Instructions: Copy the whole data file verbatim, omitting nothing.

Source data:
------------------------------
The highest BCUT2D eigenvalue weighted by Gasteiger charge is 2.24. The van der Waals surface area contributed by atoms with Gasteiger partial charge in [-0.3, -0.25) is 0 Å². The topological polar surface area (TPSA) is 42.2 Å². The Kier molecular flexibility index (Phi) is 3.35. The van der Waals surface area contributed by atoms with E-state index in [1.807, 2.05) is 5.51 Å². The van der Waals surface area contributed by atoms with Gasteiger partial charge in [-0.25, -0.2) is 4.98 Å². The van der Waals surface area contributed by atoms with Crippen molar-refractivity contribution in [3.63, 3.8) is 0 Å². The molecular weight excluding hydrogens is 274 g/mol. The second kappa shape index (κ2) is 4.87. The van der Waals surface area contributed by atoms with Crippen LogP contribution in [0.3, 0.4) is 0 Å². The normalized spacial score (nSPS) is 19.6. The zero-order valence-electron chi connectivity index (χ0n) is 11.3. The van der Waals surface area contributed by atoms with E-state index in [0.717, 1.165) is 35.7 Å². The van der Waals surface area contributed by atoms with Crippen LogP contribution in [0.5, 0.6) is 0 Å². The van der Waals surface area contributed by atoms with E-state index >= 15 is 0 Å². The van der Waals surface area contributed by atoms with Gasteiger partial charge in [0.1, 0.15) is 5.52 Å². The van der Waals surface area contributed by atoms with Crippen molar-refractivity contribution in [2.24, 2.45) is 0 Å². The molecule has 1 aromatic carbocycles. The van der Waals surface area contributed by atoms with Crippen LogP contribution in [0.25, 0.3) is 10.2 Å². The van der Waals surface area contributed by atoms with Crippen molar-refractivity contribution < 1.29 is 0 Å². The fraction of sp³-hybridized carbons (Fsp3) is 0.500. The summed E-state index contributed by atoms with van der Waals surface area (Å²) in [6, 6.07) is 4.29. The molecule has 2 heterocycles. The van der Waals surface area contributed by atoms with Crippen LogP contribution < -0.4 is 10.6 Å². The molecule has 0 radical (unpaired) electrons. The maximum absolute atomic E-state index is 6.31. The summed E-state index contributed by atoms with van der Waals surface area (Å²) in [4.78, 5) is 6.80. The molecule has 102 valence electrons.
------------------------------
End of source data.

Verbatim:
The highest BCUT2D eigenvalue weighted by Gasteiger charge is 2.24. The van der Waals surface area contributed by atoms with Gasteiger partial charge in [-0.3, -0.25) is 0 Å². The topological polar surface area (TPSA) is 42.2 Å². The Kier molecular flexibility index (Phi) is 3.35. The van der Waals surface area contributed by atoms with E-state index in [1.807, 2.05) is 5.51 Å². The van der Waals surface area contributed by atoms with Gasteiger partial charge in [-0.25, -0.2) is 4.98 Å². The van der Waals surface area contributed by atoms with Crippen molar-refractivity contribution in [3.63, 3.8) is 0 Å². The molecular weight excluding hydrogens is 274 g/mol. The second kappa shape index (κ2) is 4.87. The van der Waals surface area contributed by atoms with Crippen LogP contribution in [0.3, 0.4) is 0 Å². The normalized spacial score (nSPS) is 19.6. The zero-order valence-electron chi connectivity index (χ0n) is 11.3. The van der Waals surface area contributed by atoms with E-state index in [0.717, 1.165) is 35.7 Å². The van der Waals surface area contributed by atoms with Crippen LogP contribution in [0.5, 0.6) is 0 Å². The van der Waals surface area contributed by atoms with E-state index >= 15 is 0 Å². The van der Waals surface area contributed by atoms with Gasteiger partial charge in [0.1, 0.15) is 5.52 Å². The van der Waals surface area contributed by atoms with Crippen molar-refractivity contribution in [2.24, 2.45) is 0 Å². The molecule has 1 aromatic carbocycles. The van der Waals surface area contributed by atoms with Crippen LogP contribution in [0.25, 0.3) is 10.2 Å². The van der Waals surface area contributed by atoms with Crippen molar-refractivity contribution < 1.29 is 0 Å². The fraction of sp³-hybridized carbons (Fsp3) is 0.500. The summed E-state index contributed by atoms with van der Waals surface area (Å²) in [6, 6.07) is 4.29. The molecule has 2 heterocycles. The van der Waals surface area contributed by atoms with Crippen LogP contribution < -0.4 is 10.6 Å². The molecule has 0 radical (unpaired) electrons. The maximum absolute atomic E-state index is 6.31. The summed E-state index contributed by atoms with van der Waals surface area (Å²) in [4.78, 5) is 6.80. The molecule has 102 valence electrons.